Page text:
The efficiency of the functional style
I wrote a short test progam - it defined the seed for the universe, its size, generated a root node (containing the number of all galaxies) and asked the tree for the list of galaxies in a small block.
First execution... the result was displayed after a few seconds. That's not good. The C version did the same in the blink of an eye. Slightly depressed that my work has gone to waste, I started looking for the cause.
I launched valgrind - a profiler. I had my suspicions which turned out to be correct - the side effect of using the functional styles was millions, if not billions, of allocations and deallocations. Each operation on the tree meant copying all the nodes, which contained various additional data. Everything together was taking a long time.
A friend of mine has confirmed my suspicions, so I started modifying the code in such a way that structures would be mutated in place instead of being copied. After a hard fight with the compiler, which was complaining a lot about me illegally borrowing values, I managed to do it. The moment of truth - execute... 0,5 seconds.
A lot better, but that's still quite a bit behind C, which was executing in 0,1 seconds. Something was still wrong. Then I realized something.
I use multiple-precision numbers from the GMP library a lot in the program. In order to use it from Rust, I needed a wrapper: rust-gmp. This wrapper defines for example the mathematical operations, so that I can write "c = a + b" instead of "__gmpz_add(c, a, b)". Well, those operations were creating a new number object each time they were executed, so that they could return it as the result. This is ok when the arguments have to remain unmodified and are only borrowed, but sometimes they are only some intermediate result and I can "consume" them freely. Then, instead of allocating new memory for the result, I can reuse that occupied by one of the arguments.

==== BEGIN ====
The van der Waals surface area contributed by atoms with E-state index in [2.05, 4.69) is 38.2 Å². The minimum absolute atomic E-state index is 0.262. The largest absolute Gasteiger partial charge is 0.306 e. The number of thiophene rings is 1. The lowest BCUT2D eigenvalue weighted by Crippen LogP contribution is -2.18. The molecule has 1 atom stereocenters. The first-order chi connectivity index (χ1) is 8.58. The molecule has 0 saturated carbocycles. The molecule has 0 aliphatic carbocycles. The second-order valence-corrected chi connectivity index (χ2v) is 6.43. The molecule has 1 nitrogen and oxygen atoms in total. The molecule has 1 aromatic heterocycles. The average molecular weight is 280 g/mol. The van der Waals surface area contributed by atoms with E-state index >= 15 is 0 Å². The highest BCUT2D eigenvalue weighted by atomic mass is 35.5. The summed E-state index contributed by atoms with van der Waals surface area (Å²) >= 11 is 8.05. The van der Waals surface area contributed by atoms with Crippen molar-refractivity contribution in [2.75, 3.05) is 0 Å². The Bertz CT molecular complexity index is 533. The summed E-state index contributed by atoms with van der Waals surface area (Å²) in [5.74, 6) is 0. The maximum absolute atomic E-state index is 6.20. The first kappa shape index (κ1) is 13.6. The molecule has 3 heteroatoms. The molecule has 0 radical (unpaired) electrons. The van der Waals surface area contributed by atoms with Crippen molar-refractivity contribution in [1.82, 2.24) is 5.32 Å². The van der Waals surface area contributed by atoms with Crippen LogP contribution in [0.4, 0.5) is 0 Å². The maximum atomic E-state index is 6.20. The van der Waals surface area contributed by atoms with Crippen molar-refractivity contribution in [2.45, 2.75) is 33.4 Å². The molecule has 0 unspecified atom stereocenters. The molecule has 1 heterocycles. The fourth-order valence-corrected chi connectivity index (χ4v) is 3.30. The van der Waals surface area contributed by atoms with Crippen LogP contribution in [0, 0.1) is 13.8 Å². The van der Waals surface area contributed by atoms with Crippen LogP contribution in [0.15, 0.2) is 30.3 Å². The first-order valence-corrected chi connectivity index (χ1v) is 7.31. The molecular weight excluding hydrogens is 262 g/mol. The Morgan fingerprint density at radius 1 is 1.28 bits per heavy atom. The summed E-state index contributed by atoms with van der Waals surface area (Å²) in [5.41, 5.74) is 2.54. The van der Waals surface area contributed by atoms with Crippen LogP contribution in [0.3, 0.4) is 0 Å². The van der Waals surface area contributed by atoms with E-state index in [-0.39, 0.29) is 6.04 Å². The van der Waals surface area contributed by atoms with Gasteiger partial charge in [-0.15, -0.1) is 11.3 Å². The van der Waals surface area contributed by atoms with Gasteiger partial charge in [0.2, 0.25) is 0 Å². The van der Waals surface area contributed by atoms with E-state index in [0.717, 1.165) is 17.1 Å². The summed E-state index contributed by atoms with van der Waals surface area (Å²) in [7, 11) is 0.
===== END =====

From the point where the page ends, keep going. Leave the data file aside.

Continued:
When I modified the wrapper library accordingly and rewrote the mathematical expressions to use this optimization as much as possible, I ran the test again. 0,25 seconds. Closer.
I launched valgrind again. Now the place in the code taking the most time was a function which approximates the integral of the density of objects. Looking closer, I realized that every call to this function created 8 new objects representing points in space, each of which contained 3 GMP numbers. This meant 24 allocations and deallocations of memory. What's more, this function is being called at each subdivision of a node in the octree, so 8 times... And the nodes are being subdivided many, many times... The number of operations was growing a lot as a result of this.
The solution was simple - I changed the density function to accept references to existing points, instead of needing copies, and... 0,13 seconds. Almost at the C level :)
This is the moment I stopped at. The possibilities of easy optimization are exhausted, but everything seems pretty good. What's really optimistic is that parallel processing is supposedly easy in Rust, so with a bit of luck I'll be able to take advantage of that and accelerate the code even more. I have 8 cores in my computer, which means that the time of execution can even fall below 0,02 seconds. It's actually quite possible that this will outperform C :)
Among other things, what's left is the further development of the project. The code generating galaxies in given space is ready, now I need to divide those galaxies into smaller parts and generate stars. Then I'll also be able to think about some visualisation, so that it will be finally possible to see the results.
The test application
Below are two links to the test application. It allows you to enter a seed for the universe (which determines its properties) and coordinates of two corners of a block. The program then computes the coordinates of the galaxies contained in this block and displays them.
Note: The Linux version requires the GMP and MPFR libraries to be installed in the system.